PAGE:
Retirement plans for employees are generally divided into two types. The first is a defined contribution plan, where the employee contributes a set amount of money each pay period, and upon retirement the amount contributed and any interest or profits made on those contributions will become available to be drawn down at the discretion of the employee. The most popular form of defined contribution plan is a 401(k). The second type of plan is the defined benefit plan, where an employee is guaranteed a pre-determined payment at the time of retirement based upon the amount of time that the employee works for an employer prior to retirement. This type of plan is commonly referred to as a pension.
A defined contribution plan places the financial risk on the employee. If the investment return on the retirement savings is weak or the employee lives longer than planned, the employee risks not having enough income to survive through retirement. By taking on the financial risk, the employee also retains full control over their retirement savings. The retirement funds are placed in the name of the employee, not the employer. An employee can access the funds at any time; however, to avoid tax and early withdrawal penalties they must wait until they are 59 ½ years old. At that point they can access as much or as little of the funds as they desire.
A defined benefit plan places the financial risk on the employer. An employer commits to paying an employee a predetermined amount at the time of their retirement for life. This could come in the form of a percentage of salary annually, or a set dollar amount per pay period. An employee typically has to remain employed for a certain period of time before they are eligible for retirement benefits, this is known as a vesting period. Once an employee is vested, they are eligible to receive retirement benefits upon reaching a retirement age even if they change jobs, making it possible to qualify for multiple retirements benefits. This poses a risk for employers that have no guarantee that the amounts contributed by the employee or employer will be sufficient to cover retiree benefits. If investment performance or age of retirees exhaust the pension fund, an employer will still be responsible for covering benefits.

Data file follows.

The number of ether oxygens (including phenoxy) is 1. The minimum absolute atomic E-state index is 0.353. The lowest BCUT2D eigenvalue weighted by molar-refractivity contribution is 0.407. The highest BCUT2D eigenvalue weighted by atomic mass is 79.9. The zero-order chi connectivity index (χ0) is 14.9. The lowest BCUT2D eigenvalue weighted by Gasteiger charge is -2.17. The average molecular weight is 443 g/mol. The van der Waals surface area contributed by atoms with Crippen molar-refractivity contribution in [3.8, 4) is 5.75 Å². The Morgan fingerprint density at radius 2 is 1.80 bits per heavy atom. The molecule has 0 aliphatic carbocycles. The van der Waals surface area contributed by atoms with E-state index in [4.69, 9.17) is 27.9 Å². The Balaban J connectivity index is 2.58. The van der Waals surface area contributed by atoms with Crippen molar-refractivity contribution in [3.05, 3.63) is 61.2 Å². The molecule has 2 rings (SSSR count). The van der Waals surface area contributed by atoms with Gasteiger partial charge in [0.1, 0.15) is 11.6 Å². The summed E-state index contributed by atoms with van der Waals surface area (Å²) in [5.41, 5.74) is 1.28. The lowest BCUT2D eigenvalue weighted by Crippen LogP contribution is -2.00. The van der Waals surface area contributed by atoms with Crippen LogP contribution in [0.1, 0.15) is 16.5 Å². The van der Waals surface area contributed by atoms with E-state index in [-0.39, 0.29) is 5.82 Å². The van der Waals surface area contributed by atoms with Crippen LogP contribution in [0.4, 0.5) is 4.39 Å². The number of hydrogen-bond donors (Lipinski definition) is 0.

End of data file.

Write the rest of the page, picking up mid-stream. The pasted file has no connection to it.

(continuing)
The manner in which pension benefits are calculated incentivize the employee to remain with a single employer. For instance, if a pension is calculated at 1.5% of final salary per year of service: a person that works 10 years from ages 25-35 and is earning $50,000 at the time they stop working, will entitle them to (10years * 1.5% * 50,000) $7,500 per year in retirement, an amount that will lose purchasing power due to inflation over the 30 years prior to reaching retirement age. The person could then work the next 25 years under the same pension system which would entitle them to (25 years * 1.5% * 100,000) $37,500, for a combined benefit of $45,000. On the other hand, a person that works 35 years from 25-60 and has reached a $100,000 salary by age 60, the employee would be entitled to (35 years * 1.5% * 100,000) $52,500 per year in retirement, replacing more than half of their working income. Changing jobs in this example costs an employee $7,500/year.
Readers, have you kept at a job you didn’t care for just to get your pension vested? What do you think on the defined benefits versus the defined contribution?